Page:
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The Skeleton Room by Kate Ellis

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The Skeleton Room by Kate Ellis

A Wesley Peterson Murder Mystery

Summer for many readers is the time to read a mystery novel – or to read right through a series of books featuring the same detective. It may have taken the author a decade to write a series of novels but they can be polished off by a reader in one summer. I’ve just read the seventh in the Wesley Peterson Murder Mystery series by Kate Ellis.

The Skeleton Room begins with the gruesome discovery of a skeleton, tied to a chair, in a closed off room in a former girl’s school. Wesley Peterson and his boss, Gerry Heffernan, are hoping that this skeleton is more than 70 years old – and that they will not be required to investigate her murder. Chadleigh Hall is an old building and it is possible that the skeleton pre-dates the years when it was used as a school – but there was a student who disappeared one summer several years earlier.

As always, in this series, there is a parallel story set in the far past. Wesley Peterson studied archaeology at University and although he joined the police force his friend, Neil, is a practicing archaeologist working in the same area of south Devon. In this novel Neil is investigating a shipwreck and we learn a great deal about the history of the wreckers who lured ships into the rocky coast – the rule being that if no one was left alive the wreckage was theirs to recover. It was believed that many a local resident of the time actively made sure that there were no survivors. Each chapter begins with some text from a book written in 1771 by the local clergyman who exposes the evil deeds of his parishioners.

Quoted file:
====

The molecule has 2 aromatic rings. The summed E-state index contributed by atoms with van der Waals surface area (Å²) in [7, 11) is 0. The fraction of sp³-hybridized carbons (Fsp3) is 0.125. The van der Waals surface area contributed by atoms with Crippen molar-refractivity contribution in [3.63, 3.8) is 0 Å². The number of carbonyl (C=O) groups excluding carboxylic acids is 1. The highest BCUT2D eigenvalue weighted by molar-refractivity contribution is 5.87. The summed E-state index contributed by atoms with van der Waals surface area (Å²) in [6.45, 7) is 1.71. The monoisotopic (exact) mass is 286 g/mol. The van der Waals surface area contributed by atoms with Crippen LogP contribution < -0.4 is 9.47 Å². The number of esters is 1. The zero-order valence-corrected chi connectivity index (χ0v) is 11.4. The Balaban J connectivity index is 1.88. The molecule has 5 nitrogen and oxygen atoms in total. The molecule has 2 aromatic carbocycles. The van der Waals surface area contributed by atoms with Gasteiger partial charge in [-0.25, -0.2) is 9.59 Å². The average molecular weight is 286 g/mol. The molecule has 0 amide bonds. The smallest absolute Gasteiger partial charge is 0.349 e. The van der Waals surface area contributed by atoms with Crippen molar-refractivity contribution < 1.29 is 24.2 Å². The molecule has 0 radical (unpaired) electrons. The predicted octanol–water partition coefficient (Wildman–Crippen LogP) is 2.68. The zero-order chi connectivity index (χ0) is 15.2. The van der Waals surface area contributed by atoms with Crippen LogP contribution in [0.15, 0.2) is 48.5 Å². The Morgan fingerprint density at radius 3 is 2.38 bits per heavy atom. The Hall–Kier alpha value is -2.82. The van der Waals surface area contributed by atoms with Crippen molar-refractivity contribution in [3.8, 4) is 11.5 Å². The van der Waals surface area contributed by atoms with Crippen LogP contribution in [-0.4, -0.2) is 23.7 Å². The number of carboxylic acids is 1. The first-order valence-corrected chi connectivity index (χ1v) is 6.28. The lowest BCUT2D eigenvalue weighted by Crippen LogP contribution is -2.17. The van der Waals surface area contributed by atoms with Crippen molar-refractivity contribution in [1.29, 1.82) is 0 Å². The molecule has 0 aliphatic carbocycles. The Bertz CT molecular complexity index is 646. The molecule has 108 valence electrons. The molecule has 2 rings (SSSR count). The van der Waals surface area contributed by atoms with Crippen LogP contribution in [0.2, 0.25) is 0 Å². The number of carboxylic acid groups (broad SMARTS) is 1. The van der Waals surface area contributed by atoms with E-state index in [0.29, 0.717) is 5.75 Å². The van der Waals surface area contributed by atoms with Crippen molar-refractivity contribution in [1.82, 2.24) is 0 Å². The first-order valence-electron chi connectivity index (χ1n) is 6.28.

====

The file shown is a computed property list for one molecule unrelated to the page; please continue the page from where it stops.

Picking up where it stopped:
Meanwhile, there is another body, this one definitely contemporary and needing to be investigated. The body of a woman – fallen or pushed – off the cliffs into the sea. And as always there are the personal concerns of the characters woven into the story. The fact that Wesley is the only black man on the force is no longer much of an issue, but there are occasional moments of prejudicial behaviour when he and his wife, Pam, a white woman, are out together. Pam is pregnant for the second time and feeling worn out with looking after a toddler and working as a teacher. Wesley is busy with his job, distracted sometimes by an attraction to a female police officer, questioning the effort it takes to be happy at home. Gerry Heffernan, widowed for some time, his adult children home for the summer, is thinking it might be time for some female companionship, but is finding it a challenge to figure out how to go about it all after a long and happy marriage.

The plots of many murder mystery novels are based on fact and all of the Kate Ellis novels begin with an historical situation that in some way intersects with the modern day murder case. Her novels are always satisfying, with enough twists and turns and red herrings, along with the many suspects, to keep the reader guessing. Perfect reading for a lazy summer day.

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